In many cases, I write formulas to check whether we have all necessary parameters and that they're all valid before the formula gives a numeric result. If we don't have all the numbers needed to calculate a full result, the formula returns a "•". This helps avoid #DIV/0 errors and misleading results due to missing data. Remember, the First Rule of Excel Non-Acceptance: All workbooks with error values are suspect.

2017-03-22 16:34:57

Zee

- Deadline #1 starts with the Final Deadline (set in column D) and subtracts 8 days for the initial item submission.

Excel Formula =WORKDAY($D2,-8)

- Actual date received is a firm date.

- Difference between the two dates, which could be a positive or negative number if they met or missed the deadline set.

Excel Formula =NETWORKDAYS(H2,I2)

- Denotation of Met/Missed Deadline is formatted as wording - Yes or No - based on the previous calculations

Excel Formula =IF(J2<=-1,"No","Yes")

My problem is that I get the Serial Numbers when one of the columns is blank AND it also puts the Yes/No in the met or missed deadlines column. I want no wording and no differences reflected if either of the fields is blank. When I tried several of the formula strings noted above, I got error message of incorrect formula.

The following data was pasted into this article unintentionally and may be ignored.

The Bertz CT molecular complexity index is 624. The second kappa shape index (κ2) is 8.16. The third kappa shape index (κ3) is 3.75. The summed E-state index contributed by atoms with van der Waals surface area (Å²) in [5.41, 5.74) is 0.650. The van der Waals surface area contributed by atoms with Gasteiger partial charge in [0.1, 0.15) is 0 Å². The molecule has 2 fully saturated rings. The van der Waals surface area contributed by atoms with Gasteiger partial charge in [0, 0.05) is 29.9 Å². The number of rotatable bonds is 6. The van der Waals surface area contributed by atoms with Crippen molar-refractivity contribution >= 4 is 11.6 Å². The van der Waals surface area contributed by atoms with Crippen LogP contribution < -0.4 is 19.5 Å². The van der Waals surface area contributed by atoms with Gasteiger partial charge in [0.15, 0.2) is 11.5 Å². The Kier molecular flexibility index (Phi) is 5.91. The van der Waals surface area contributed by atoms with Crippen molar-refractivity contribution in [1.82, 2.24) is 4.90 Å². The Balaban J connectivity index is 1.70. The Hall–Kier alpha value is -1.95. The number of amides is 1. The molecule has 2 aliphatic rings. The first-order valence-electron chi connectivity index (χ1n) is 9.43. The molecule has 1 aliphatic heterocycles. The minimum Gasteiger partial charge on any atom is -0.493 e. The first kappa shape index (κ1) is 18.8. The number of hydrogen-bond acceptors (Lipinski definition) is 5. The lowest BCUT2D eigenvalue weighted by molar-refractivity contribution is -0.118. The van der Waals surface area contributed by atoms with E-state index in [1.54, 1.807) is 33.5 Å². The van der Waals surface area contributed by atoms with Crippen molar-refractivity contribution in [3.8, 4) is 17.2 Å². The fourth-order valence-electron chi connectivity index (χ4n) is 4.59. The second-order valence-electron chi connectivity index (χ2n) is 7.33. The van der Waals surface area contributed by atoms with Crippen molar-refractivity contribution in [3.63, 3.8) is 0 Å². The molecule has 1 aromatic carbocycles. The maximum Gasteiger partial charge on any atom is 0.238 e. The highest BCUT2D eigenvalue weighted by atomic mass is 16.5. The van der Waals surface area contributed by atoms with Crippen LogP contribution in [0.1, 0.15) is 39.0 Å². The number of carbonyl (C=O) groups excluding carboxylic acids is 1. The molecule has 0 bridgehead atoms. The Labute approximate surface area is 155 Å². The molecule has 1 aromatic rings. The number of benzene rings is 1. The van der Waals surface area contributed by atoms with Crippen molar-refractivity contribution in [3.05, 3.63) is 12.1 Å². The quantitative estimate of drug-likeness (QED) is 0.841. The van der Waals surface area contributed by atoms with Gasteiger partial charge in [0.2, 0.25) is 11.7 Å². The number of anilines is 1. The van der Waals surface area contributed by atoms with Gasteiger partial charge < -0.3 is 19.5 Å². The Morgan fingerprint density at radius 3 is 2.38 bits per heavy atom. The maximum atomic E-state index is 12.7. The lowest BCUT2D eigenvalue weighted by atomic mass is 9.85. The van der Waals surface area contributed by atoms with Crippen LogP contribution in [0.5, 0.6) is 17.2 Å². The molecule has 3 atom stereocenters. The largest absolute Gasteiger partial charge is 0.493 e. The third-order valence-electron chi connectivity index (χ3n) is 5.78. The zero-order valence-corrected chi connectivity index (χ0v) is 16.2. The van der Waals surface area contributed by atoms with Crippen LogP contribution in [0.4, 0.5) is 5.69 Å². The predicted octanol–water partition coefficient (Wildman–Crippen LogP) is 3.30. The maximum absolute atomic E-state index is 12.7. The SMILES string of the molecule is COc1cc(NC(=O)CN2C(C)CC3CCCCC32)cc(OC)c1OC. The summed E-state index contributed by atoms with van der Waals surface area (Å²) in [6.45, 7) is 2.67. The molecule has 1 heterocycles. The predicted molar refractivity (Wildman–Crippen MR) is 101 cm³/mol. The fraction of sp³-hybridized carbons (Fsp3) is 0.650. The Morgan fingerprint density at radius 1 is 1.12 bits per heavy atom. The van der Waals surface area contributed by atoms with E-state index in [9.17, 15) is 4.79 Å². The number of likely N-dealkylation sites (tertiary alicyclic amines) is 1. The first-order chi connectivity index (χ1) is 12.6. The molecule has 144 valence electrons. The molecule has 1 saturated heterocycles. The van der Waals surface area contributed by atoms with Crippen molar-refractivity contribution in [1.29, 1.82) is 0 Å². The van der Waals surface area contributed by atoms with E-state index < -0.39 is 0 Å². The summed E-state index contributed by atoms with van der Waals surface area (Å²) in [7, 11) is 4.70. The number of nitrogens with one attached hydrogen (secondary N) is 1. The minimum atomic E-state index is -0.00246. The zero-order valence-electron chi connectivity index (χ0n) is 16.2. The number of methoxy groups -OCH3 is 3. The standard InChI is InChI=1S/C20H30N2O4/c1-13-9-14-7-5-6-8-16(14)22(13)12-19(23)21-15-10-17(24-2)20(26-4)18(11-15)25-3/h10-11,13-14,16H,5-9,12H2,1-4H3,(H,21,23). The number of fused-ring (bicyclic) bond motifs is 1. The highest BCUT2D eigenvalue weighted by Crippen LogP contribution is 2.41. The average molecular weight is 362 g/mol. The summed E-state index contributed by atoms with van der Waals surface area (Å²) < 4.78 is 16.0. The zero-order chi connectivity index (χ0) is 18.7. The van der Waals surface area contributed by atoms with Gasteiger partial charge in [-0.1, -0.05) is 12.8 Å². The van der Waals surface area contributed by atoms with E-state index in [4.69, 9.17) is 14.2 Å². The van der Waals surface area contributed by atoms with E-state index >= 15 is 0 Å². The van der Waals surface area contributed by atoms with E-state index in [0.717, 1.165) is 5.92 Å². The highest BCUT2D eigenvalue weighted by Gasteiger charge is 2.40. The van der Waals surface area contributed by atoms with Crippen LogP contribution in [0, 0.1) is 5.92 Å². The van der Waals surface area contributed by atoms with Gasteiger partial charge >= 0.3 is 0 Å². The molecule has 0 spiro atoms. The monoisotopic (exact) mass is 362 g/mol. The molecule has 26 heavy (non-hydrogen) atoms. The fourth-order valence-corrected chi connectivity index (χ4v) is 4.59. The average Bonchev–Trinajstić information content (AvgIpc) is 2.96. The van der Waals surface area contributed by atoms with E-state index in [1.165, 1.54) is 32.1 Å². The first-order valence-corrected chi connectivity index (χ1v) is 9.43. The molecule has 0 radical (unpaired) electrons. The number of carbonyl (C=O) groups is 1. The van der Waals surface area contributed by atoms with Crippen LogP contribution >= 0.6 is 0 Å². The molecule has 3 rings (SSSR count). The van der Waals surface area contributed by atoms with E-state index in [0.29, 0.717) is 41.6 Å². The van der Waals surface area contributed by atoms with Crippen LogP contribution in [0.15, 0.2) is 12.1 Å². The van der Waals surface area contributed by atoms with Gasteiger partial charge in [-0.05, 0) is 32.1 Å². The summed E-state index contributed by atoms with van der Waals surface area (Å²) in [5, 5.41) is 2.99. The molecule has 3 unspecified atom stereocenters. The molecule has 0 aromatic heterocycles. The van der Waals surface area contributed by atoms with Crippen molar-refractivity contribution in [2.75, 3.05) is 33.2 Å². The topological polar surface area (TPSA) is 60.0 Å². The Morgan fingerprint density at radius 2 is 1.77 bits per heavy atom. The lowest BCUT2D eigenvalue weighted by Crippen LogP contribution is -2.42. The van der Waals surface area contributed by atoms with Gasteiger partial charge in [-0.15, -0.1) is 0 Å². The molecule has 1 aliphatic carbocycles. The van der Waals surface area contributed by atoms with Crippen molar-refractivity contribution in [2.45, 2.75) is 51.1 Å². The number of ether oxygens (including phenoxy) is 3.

My preference is for there to be an empty field when there is no real data to calculate one of the dte fields.

Please advise.

Thank you

2017-02-22 09:12:21

Sudhaa

i am having the above formula in D column and i want in H column returns the value or if in D it is text like Sunday or Saturday then H = 0

and I can replace TEXT(B8,"dddd") to "" then D is blank for the same Result H=o

how can achieve this

Thanks for the helper

2015-07-11 12:34:42

Mike Day

Set zero to be displayed as a blank or something else. I often use a minus sign. It is unobtrusive but lets you spot those occasions when the formula is missing from the cell because it has been accidentally deleted or an extra row was inserted and you forgot to copy down the formula.

2015-07-11 06:43:26

I have been trying to work on a formula that contains several parameter. I tried using the above stated method as well but seems like I would need more tips. Could you please help me do that?

regards

Rajeev

Got a version of Excel that uses the
ribbon interface (Excel 2007 or later)?
**This site is for you!** If you
use an earlier version of Excel, visit
our *ExcelTips* site focusing on the menu interface.

**FREE SERVICE:** Get tips like this every week in *ExcelTips,* a free productivity newsletter. Enter your address and click "Subscribe."

Copyright © 2019 Sharon Parq Associates, Inc.

## Comments